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Quote:
Originally Posted by Doug Kerr View Post
Hi, Asher,

......... Now as to what kind of "over-specified" color model might be valuable to us, we would first have to be able to articulate its objectives. In what way could we better visualize something about a color, and what, than in any three-dimensional description? What is it that we need to improve our appreciation of?

It is an interesting challenge.

Best regards,

Doug
What about descriptors of image quality of an actual output of a camera such as
  • accuracy

  • transitions between colors

  • uniformity

  • bias

of an image of a giant standard perfect color wheel in lights of different spectral makeup.

Asher
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  #4  
Old September 10th, 2010, 10:56 AM
Doug Kerr Doug Kerr is offline
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Hi, Asher,

Quote:
Originally Posted by Asher Kelman View Post
What about descriptors of image quality of an actual output of a camera such as
  • accuracy

  • transitions between colors

  • uniformity

  • bias

of an image of a giant standard perfect color wheel in lights of different spectral makeup.
What you are speaking of is not a set of criteria for an enhanced color space but rather the matter of how to present, in a report, a gigantic, multidimensional body of data taken from an extensive series of tests on one or more cameras - quite a different matter.

Regarding a "color wheel" as the test target, note that no two-dimensional target can represent all colors - even all colors within some restricted gamut.

You can make a color wheel that exhibits, for example, all hues over some range of saturations (perhaps different by hue) at a uniform luminance, or some other two-dimensional subset of the color space.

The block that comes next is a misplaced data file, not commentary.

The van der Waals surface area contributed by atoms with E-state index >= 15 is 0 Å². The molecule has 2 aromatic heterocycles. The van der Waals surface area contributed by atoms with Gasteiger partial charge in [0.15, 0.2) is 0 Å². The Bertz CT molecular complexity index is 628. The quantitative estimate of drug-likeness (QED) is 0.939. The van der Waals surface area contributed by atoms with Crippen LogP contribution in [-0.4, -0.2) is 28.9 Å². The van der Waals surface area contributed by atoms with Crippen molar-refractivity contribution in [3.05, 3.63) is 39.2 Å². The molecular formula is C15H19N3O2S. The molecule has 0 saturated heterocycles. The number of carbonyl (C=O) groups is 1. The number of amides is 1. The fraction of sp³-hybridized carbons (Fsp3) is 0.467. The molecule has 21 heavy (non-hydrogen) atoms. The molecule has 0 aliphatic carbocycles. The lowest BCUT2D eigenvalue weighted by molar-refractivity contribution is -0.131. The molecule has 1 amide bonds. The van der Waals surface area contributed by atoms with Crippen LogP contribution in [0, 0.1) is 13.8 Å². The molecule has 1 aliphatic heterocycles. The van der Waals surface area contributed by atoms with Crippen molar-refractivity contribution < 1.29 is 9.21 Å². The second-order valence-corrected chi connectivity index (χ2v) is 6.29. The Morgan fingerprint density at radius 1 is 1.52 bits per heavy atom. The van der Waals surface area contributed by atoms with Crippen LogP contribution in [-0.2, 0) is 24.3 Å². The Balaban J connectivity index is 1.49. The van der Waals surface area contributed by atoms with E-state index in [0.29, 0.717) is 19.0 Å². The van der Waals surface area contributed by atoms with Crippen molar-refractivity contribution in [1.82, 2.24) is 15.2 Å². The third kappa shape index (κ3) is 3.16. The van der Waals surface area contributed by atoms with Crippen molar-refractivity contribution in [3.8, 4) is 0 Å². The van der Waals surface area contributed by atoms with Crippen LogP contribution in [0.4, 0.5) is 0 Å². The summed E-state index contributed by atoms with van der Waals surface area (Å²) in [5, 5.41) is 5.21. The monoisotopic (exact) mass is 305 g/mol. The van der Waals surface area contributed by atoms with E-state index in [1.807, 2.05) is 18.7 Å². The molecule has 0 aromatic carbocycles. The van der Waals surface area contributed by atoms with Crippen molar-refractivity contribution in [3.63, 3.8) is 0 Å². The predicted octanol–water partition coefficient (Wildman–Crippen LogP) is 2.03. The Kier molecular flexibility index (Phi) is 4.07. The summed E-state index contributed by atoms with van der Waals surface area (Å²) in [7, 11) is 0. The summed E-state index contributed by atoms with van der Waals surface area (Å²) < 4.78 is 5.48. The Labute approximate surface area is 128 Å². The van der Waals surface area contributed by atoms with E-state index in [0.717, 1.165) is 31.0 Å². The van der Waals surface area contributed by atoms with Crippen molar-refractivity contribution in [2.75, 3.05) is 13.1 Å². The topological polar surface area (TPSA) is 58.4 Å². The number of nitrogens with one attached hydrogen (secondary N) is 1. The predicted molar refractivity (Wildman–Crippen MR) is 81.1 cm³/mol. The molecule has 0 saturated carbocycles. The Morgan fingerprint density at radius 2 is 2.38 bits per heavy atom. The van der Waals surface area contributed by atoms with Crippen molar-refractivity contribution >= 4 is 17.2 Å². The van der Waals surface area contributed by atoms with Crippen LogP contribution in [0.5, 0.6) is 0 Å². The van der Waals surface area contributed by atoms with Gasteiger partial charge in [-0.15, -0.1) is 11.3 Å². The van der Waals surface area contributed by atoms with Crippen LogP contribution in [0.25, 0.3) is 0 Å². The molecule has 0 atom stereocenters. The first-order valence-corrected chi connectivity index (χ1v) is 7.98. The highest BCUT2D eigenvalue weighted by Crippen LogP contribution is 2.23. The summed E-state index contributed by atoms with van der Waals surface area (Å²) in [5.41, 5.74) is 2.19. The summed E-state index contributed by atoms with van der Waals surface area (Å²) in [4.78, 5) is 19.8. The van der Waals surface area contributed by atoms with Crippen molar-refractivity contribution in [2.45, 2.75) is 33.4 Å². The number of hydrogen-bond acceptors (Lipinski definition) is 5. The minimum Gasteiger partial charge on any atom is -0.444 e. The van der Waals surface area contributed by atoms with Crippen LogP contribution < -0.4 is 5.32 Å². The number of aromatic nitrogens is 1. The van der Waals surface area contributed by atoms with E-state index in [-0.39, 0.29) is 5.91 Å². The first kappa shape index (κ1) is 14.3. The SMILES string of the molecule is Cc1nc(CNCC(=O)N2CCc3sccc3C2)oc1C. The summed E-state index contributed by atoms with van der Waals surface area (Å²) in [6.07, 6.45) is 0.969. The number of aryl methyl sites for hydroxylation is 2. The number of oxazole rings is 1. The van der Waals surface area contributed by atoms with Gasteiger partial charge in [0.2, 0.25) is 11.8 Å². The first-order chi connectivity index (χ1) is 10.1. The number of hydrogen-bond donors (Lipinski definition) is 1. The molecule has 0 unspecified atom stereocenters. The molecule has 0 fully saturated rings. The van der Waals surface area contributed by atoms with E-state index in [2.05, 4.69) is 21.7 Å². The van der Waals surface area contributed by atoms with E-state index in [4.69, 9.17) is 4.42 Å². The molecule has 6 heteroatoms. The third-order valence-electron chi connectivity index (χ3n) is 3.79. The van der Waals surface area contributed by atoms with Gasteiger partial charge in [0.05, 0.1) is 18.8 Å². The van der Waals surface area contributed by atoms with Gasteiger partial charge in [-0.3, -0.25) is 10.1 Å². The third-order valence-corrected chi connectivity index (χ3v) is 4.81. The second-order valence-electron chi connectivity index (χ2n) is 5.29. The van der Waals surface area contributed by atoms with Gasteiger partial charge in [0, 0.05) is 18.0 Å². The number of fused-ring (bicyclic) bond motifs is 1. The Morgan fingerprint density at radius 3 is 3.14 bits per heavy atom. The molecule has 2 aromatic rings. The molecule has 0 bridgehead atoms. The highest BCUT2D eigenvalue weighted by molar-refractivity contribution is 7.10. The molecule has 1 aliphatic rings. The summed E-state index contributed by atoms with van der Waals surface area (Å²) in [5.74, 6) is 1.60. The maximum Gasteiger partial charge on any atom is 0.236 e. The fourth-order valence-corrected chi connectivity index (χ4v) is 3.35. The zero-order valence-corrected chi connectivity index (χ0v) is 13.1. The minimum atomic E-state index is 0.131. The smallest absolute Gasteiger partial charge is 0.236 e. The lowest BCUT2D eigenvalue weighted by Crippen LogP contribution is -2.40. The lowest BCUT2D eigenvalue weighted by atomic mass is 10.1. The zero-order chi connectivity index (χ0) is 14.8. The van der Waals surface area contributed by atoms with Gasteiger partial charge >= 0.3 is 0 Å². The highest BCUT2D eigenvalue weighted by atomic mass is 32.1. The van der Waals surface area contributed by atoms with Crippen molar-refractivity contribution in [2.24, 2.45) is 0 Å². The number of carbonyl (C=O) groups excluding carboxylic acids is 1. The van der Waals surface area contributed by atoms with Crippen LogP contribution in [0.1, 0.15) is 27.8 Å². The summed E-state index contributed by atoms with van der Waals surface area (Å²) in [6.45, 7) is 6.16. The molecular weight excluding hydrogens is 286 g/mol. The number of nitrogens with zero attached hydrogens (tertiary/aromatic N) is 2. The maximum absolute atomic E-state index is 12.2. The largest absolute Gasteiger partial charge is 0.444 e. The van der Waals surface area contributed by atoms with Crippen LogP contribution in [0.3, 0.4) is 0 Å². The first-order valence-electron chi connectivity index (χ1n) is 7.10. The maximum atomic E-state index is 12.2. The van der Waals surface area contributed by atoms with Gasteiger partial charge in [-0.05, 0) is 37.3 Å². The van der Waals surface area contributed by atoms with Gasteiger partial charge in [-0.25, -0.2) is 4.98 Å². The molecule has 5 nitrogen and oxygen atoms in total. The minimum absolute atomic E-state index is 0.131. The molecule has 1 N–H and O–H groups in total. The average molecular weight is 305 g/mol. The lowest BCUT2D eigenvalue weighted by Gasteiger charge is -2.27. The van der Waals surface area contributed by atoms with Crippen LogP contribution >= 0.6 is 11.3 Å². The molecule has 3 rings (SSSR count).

Best regards,

Doug
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  #5  
Old September 10th, 2010, 11:02 AM
Asher Kelman Asher Kelman is offline
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Quote:
Originally Posted by Doug Kerr View Post
Hi, Asher,


What you are speaking of is not a set of criteria for an enhanced color space but rather the matter of how to present, in a report, a gigantic, multidimensional body of data taken from an extensive series of tests on one or more cameras - quite a different matter.
That would be the idea. A stack of wheels at reasonable intervals would be needed. Then another with the axes swopped.

Asher
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  #6  
Old September 20th, 2010, 03:47 AM
Jeremy Waller Jeremy Waller is offline
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Hi Asher,

Re: Does the color map have to be in 3D space?

If you have 3 primary colours thats it - 3-space. Any colour is a linear combination of the 3 primary colours.

To produce a colour picture we have 3 planes each plane being an (n x m) matrix where n and m are the size of the image in pixels.

The following are defined in the 3-space.

* accuracy

* transitions between colors

* uniformity

* bias

Eg. Transition between colours may be measured (in the physical space of the image) by considering the gradient vector but this is still in the 3D colour space. But does this have meaning? I really don't know - Iv'e not tested it!!

To represent a point in 3-space you need 3 numbers - we are use to x,y and z. OK? We may also say that this point is on the side of a cylinder - need 3 numbers in cylindrical co-ordinates !! Of course we can say that this point lies on the surface of a sphere need 3 numbers in spherical coordinates. The absolute position of the point has not changed we just find different ways of representing it.

Regards,

Jeremy,
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  #7  
Old September 20th, 2010, 06:16 AM
Doug Kerr Doug Kerr is offline
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Hi, Jeremy,

I'm delighted to hear of your interest in the philosophy and application of these concepts. It is an important field.

Quote:
Originally Posted by Jeremy Waller View Post
To represent a point in 3-space you need 3 numbers - we are use to x,y and z. OK? We may also say that this point is on the side of a cylinder - need 3 numbers in cylindrical co-ordinates !! Of course we can say that this point lies on the surface of a sphere need 3 numbers in spherical coordinates. The absolute position of the point has not changed we just find different ways of representing it.